Review of Eloise Klein Healy’s ARTEMIS IN ECHO PARK

I first heard Eloise Klein Healy read her poetry at Immaculate Heart College, a Catholic college in Los Angeles that unflinchingly challenged the patriarchal hierarchy of that religion during the late 1960s. By the time I got to the campus around 1973 or 1974 to hear her read with Michael C. Ford, the nuns who taught there had already declared themselves to be free of the local bishop’s heavy hand. As a poet, Healy too was seeking alternative models of writing. At Immaculate Heart, Healy read a mix of poems, several of which were memorable enough on first hearing that I recognized them immediately when they appeared in her first collection, Building Some Changes (Beyond Baroque New Book, 1976). I included her in my first anthology, The Streets Inside: Ten Los Angeles Poets (Momentum Press, 1978), alongside Holly Prado, Deena Metzger, Kate Braverman, Jim Krusoe, Lee Hickman, and Harry E. Northup. Her poems have subsequently appeared in over a dozen anthologies, including Edward Field’s mass-market paperback, A Geography of Poets. Healy went on to devote a considerable amount of time to the Woman’s Building, all the while teaching at a variety of settings, including California State University, Northridge. In 2012, the Cultural Affairs Department of the City of Los Angeles selected her to serve as the first Poet Laureate of L.A.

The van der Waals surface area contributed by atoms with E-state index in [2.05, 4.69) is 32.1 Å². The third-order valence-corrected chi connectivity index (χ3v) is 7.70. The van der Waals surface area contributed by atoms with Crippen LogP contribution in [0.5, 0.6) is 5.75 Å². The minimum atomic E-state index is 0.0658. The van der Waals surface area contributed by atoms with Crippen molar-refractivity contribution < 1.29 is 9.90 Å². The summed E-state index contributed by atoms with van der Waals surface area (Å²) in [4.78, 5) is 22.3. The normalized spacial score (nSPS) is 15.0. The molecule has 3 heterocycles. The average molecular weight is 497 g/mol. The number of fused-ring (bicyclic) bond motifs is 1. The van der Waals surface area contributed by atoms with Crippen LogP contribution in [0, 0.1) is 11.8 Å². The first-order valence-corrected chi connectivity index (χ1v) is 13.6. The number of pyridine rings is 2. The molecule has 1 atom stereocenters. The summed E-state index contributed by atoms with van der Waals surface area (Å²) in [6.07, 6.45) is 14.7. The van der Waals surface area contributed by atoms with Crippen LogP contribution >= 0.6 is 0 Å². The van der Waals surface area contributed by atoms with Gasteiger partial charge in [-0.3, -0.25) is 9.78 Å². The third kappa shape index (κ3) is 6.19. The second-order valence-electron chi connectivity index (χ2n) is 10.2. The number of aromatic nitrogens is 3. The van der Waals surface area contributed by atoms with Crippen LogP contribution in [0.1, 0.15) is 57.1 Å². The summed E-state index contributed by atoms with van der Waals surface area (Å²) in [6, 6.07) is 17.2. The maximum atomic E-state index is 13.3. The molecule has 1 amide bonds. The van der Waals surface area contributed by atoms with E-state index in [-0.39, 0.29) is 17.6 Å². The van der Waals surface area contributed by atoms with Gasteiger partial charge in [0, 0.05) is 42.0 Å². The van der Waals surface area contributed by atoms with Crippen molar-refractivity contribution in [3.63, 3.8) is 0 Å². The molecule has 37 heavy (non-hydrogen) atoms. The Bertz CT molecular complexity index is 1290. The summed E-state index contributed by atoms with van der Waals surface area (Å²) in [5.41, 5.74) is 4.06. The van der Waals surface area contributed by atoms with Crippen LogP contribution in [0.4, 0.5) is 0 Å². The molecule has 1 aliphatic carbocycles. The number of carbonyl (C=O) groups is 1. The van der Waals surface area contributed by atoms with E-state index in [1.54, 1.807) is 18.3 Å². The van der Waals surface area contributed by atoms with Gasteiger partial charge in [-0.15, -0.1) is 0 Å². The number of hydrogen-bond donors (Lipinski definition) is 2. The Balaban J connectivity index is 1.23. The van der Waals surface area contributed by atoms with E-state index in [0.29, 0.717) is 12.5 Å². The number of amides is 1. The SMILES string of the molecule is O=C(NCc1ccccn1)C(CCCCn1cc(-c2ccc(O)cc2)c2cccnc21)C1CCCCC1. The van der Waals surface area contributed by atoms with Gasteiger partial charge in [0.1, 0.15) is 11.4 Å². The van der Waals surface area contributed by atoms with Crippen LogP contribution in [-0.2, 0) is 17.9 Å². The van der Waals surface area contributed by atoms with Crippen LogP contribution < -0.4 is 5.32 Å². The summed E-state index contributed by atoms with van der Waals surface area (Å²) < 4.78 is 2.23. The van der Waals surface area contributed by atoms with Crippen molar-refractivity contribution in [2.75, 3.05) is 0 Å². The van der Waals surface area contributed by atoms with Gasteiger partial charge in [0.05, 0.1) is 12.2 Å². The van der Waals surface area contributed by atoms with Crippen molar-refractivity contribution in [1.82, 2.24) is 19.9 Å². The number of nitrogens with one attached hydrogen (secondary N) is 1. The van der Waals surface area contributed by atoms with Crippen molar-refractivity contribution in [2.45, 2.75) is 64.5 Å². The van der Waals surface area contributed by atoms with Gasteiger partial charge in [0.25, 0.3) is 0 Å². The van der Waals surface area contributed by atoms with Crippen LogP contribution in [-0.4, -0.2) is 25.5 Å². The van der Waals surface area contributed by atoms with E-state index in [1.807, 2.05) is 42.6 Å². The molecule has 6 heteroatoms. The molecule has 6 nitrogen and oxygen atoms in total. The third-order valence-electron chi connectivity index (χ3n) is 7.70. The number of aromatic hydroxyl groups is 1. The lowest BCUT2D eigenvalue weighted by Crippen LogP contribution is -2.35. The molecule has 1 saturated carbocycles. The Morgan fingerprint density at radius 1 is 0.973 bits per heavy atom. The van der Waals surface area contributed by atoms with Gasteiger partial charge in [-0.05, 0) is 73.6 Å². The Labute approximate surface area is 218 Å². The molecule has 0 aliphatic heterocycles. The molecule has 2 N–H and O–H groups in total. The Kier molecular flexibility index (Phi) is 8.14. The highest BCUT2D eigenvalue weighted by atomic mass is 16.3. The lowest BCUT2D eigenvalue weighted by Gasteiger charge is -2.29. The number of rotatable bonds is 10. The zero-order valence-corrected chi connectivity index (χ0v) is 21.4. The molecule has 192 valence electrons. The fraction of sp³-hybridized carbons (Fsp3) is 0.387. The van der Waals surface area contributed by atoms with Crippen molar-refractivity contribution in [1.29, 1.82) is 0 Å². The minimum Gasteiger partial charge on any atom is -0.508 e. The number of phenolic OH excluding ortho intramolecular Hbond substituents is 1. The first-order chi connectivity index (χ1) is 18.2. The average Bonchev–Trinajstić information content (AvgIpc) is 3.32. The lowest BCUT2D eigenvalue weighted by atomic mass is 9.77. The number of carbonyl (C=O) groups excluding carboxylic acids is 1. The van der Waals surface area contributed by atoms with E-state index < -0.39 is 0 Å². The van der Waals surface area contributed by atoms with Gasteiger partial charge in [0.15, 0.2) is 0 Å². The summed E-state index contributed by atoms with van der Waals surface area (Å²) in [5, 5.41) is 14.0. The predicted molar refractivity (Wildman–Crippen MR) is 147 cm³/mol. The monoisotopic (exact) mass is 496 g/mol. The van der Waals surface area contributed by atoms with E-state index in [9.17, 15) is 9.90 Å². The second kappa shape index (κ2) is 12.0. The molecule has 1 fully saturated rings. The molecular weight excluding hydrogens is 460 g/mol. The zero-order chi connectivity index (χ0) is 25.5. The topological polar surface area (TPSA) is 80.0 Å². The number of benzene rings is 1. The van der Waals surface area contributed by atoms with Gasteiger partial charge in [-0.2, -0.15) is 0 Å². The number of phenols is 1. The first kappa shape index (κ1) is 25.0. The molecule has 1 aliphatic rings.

Healy was among the small cluster of poets in Los Angeles who managed to be featured both in the Stand Up poetry anthologies edited by Charles Webb and to be part of the roster of Spoken Word performers recorded by New Alliance Records for which Harvey Kubernik served as producer.

You can find a selection of twenty poems from her books at:

http://www.eloisekleinhealy.com/read.html

Almost a quarter-century ago, I wrote a review of her collection, ARTEMIS IN ECHO PARK, that never found an editor willing to publish it. By the time I wrote this review, she had also appeared in my second anthology, Poetry Loves Poetry. I should emphasize that my comments on her poetry probably reflect my impatience with my own inability to bring a more lyrical touch to my poems than a dissatisfaction with her Healy’s verse. I present my review, though, without rewriting it. I would add only that her work has continued to mature, in the 20 years since I wrote this brief essay, both in its “ordinary wisdom” and in its formal dexterity. Her sestina, “Louganis,” which I first heard her read at the Idyllwild Poetry Festival, is memorable enough to make the task of memorizing it not anywhere near as daunting a task as learning to dive from a high board. It’s a 10, though it’s not the first time her poems have earned that mark.

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